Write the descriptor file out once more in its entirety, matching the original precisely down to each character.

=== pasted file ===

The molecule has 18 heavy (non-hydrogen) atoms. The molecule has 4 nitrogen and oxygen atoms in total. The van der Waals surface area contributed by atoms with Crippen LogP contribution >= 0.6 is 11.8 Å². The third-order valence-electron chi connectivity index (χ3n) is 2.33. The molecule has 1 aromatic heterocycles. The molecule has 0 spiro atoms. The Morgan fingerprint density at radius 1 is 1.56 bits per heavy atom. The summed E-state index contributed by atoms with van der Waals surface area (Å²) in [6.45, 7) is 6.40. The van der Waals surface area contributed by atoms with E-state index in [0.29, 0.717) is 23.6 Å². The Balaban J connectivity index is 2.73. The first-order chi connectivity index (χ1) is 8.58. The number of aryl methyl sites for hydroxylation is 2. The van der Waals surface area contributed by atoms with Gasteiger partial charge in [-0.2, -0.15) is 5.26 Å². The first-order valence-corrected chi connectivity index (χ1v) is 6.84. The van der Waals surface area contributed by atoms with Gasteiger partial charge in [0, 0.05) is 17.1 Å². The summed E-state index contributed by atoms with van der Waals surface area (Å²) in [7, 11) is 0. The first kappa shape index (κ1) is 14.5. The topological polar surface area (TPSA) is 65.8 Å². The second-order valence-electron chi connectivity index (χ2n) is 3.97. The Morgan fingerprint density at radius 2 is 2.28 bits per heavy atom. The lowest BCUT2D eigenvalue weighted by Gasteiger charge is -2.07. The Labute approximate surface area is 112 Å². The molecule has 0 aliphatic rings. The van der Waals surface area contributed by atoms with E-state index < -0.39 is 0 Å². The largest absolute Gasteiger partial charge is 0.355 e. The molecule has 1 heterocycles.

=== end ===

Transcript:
The molecule has 18 heavy (non-hydrogen) atoms. The molecule has 4 nitrogen and oxygen atoms in total. The van der Waals surface area contributed by atoms with Crippen LogP contribution >= 0.6 is 11.8 Å². The third-order valence-electron chi connectivity index (χ3n) is 2.33. The molecule has 1 aromatic heterocycles. The molecule has 0 spiro atoms. The Morgan fingerprint density at radius 1 is 1.56 bits per heavy atom. The summed E-state index contributed by atoms with van der Waals surface area (Å²) in [6.45, 7) is 6.40. The van der Waals surface area contributed by atoms with E-state index in [0.29, 0.717) is 23.6 Å². The Balaban J connectivity index is 2.73. The first-order chi connectivity index (χ1) is 8.58. The number of aryl methyl sites for hydroxylation is 2. The van der Waals surface area contributed by atoms with Gasteiger partial charge in [-0.2, -0.15) is 5.26 Å². The first-order valence-corrected chi connectivity index (χ1v) is 6.84. The van der Waals surface area contributed by atoms with Gasteiger partial charge in [0, 0.05) is 17.1 Å². The summed E-state index contributed by atoms with van der Waals surface area (Å²) in [7, 11) is 0. The first kappa shape index (κ1) is 14.5. The topological polar surface area (TPSA) is 65.8 Å². The second-order valence-electron chi connectivity index (χ2n) is 3.97. The Morgan fingerprint density at radius 2 is 2.28 bits per heavy atom. The lowest BCUT2D eigenvalue weighted by Gasteiger charge is -2.07. The Labute approximate surface area is 112 Å². The molecule has 0 aliphatic rings. The van der Waals surface area contributed by atoms with E-state index < -0.39 is 0 Å². The largest absolute Gasteiger partial charge is 0.355 e. The molecule has 1 heterocycles.